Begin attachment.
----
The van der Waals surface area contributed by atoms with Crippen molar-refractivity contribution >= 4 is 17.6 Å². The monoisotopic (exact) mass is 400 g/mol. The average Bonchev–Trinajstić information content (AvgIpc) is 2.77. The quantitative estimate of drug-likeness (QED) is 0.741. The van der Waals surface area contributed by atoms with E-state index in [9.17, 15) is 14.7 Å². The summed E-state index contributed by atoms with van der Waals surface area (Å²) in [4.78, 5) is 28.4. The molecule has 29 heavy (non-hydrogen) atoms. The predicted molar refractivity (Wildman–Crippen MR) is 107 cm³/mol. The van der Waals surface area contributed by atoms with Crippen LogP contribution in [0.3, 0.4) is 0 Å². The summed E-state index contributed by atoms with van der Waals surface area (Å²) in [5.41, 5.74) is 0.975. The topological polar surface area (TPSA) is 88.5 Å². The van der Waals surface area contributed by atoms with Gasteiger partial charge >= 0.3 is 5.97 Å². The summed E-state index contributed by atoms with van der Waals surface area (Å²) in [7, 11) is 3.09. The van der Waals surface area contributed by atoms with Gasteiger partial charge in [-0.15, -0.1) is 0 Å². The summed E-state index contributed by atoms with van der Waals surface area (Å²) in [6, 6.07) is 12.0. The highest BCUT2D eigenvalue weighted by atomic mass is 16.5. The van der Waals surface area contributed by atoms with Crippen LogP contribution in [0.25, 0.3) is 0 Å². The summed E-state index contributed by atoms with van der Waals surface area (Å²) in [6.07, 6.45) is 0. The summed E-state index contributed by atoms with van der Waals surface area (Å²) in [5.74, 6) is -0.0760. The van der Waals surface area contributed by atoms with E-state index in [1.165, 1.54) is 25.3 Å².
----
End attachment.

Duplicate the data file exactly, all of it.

The van der Waals surface area contributed by atoms with Crippen molar-refractivity contribution >= 4 is 17.6 Å². The monoisotopic (exact) mass is 400 g/mol. The average Bonchev–Trinajstić information content (AvgIpc) is 2.77. The quantitative estimate of drug-likeness (QED) is 0.741. The van der Waals surface area contributed by atoms with E-state index in [9.17, 15) is 14.7 Å². The summed E-state index contributed by atoms with van der Waals surface area (Å²) in [4.78, 5) is 28.4. The molecule has 29 heavy (non-hydrogen) atoms. The predicted molar refractivity (Wildman–Crippen MR) is 107 cm³/mol. The van der Waals surface area contributed by atoms with Crippen LogP contribution in [0.3, 0.4) is 0 Å². The summed E-state index contributed by atoms with van der Waals surface area (Å²) in [5.41, 5.74) is 0.975. The topological polar surface area (TPSA) is 88.5 Å². The van der Waals surface area contributed by atoms with Gasteiger partial charge >= 0.3 is 5.97 Å². The summed E-state index contributed by atoms with van der Waals surface area (Å²) in [7, 11) is 3.09. The van der Waals surface area contributed by atoms with Gasteiger partial charge in [-0.15, -0.1) is 0 Å². The summed E-state index contributed by atoms with van der Waals surface area (Å²) in [6, 6.07) is 12.0. The highest BCUT2D eigenvalue weighted by atomic mass is 16.5. The van der Waals surface area contributed by atoms with Crippen LogP contribution in [0.25, 0.3) is 0 Å². The summed E-state index contributed by atoms with van der Waals surface area (Å²) in [6.07, 6.45) is 0. The summed E-state index contributed by atoms with van der Waals surface area (Å²) in [5.74, 6) is -0.0760. The van der Waals surface area contributed by atoms with E-state index in [1.165, 1.54) is 25.3 Å².